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The solar system isn’t big enough for Harold White—but it’s a start. The 54-year-old physicist has devoted his career to researching advanced propulsion concepts that he hopes may carry humans to the outer solar system and eventually into the uncharted wilderness of interstellar space. Conventional rocket engines are too slow to cover these vast distances on human timescales, so White has focused on more exotic solutions like faster-than-light warp drives and quantum vacuum thrusters that get a boost from space-time itself.

White’s research pedigree may sound like it was cribbed from a mad scientist in a pulp sci-fi novel, but most of his work was done as the leader of NASA’s Advanced Propulsion Physics Lab at Johnson Space Center. The lab, which White christened Eagleworks, was founded in 2009 to explore the frontier of physics in search of the next big breakthrough in space power and propulsion. In December, White left the lab he led for a decade to head up R&D at the Limitless Space Institute, a new nonprofit in Houston working to accelerate the human exploration of interstellar space.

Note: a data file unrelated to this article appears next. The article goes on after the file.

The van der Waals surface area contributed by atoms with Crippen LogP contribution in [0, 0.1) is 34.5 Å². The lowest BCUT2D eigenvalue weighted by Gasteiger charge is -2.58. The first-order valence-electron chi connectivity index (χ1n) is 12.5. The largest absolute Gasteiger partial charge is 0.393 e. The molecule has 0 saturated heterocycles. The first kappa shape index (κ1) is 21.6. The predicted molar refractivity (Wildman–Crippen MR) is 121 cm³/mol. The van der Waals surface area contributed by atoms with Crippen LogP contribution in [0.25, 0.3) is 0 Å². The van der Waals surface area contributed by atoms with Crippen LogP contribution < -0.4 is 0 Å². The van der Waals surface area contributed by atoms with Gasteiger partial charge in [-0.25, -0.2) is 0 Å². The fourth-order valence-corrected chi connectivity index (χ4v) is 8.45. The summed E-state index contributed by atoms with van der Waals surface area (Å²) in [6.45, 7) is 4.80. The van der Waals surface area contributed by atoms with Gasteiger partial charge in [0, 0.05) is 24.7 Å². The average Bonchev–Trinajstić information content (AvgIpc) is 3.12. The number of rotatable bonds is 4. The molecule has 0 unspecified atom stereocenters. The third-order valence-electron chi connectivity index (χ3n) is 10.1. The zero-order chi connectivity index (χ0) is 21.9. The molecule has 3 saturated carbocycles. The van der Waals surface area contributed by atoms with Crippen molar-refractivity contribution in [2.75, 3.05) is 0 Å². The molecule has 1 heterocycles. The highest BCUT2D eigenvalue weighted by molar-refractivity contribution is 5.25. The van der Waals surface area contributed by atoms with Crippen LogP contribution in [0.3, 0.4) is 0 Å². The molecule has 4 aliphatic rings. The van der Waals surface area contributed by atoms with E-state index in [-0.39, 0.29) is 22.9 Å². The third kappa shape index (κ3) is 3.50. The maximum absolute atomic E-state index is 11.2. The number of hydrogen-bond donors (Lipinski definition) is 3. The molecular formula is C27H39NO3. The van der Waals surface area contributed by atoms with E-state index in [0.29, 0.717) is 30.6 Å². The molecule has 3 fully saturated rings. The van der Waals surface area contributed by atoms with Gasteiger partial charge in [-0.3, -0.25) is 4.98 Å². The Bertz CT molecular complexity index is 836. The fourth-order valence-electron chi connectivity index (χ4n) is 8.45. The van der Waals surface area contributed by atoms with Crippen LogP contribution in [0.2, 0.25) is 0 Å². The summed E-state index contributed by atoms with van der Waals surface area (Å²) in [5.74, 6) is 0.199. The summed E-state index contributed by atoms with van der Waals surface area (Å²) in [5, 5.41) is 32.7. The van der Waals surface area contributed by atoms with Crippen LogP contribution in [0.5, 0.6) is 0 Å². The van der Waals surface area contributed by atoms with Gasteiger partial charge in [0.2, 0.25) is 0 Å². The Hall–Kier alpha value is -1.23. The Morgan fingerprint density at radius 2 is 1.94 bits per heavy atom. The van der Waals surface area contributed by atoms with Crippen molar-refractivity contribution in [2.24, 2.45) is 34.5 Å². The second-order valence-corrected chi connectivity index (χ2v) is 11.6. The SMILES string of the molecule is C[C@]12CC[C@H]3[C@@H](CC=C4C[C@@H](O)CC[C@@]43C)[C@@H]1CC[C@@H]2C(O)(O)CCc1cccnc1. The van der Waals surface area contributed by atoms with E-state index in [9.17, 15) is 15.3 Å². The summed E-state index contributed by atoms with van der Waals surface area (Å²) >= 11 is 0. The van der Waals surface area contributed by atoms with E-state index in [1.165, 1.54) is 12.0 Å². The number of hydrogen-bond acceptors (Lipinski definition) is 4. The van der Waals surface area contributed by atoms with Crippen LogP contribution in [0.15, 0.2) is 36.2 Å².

“It seemed like a great opportunity to more purposefully pursue advanced power and propulsion with a little more intensity,” says White. “It was a personal choice and the next step for me to take in terms of my pinnacle objective: enabling human exploration of the outer solar system and other stars.”

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Category: Science